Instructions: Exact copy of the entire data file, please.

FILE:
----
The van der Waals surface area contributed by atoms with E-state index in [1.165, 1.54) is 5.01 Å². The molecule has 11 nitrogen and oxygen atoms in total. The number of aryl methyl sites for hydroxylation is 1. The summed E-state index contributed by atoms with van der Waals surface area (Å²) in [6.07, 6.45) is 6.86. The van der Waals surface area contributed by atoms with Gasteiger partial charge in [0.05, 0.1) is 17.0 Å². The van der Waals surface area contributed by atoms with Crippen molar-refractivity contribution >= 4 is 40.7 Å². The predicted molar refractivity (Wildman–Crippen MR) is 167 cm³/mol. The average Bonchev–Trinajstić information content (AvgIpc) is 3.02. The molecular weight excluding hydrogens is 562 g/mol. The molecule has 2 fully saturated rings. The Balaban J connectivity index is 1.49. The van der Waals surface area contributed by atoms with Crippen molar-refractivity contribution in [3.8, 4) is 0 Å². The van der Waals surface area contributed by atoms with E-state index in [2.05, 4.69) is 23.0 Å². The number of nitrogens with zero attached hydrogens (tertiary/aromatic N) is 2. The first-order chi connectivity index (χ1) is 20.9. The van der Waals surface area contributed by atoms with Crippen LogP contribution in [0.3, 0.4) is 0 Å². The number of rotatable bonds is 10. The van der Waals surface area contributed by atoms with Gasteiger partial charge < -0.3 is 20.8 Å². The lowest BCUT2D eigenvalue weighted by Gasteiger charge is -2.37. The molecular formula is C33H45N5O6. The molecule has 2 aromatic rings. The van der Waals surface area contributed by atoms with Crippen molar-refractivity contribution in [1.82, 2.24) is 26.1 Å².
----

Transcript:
The van der Waals surface area contributed by atoms with E-state index in [1.165, 1.54) is 5.01 Å². The molecule has 11 nitrogen and oxygen atoms in total. The number of aryl methyl sites for hydroxylation is 1. The summed E-state index contributed by atoms with van der Waals surface area (Å²) in [6.07, 6.45) is 6.86. The van der Waals surface area contributed by atoms with Gasteiger partial charge in [0.05, 0.1) is 17.0 Å². The van der Waals surface area contributed by atoms with Crippen molar-refractivity contribution >= 4 is 40.7 Å². The predicted molar refractivity (Wildman–Crippen MR) is 167 cm³/mol. The average Bonchev–Trinajstić information content (AvgIpc) is 3.02. The molecular weight excluding hydrogens is 562 g/mol. The molecule has 2 fully saturated rings. The Balaban J connectivity index is 1.49. The van der Waals surface area contributed by atoms with Crippen molar-refractivity contribution in [3.8, 4) is 0 Å². The van der Waals surface area contributed by atoms with E-state index in [2.05, 4.69) is 23.0 Å². The number of nitrogens with zero attached hydrogens (tertiary/aromatic N) is 2. The first-order chi connectivity index (χ1) is 20.9. The van der Waals surface area contributed by atoms with Crippen LogP contribution in [0.3, 0.4) is 0 Å². The number of rotatable bonds is 10. The van der Waals surface area contributed by atoms with Gasteiger partial charge < -0.3 is 20.8 Å². The lowest BCUT2D eigenvalue weighted by Gasteiger charge is -2.37. The molecular formula is C33H45N5O6. The molecule has 2 aromatic rings. The van der Waals surface area contributed by atoms with Crippen molar-refractivity contribution in [1.82, 2.24) is 26.1 Å².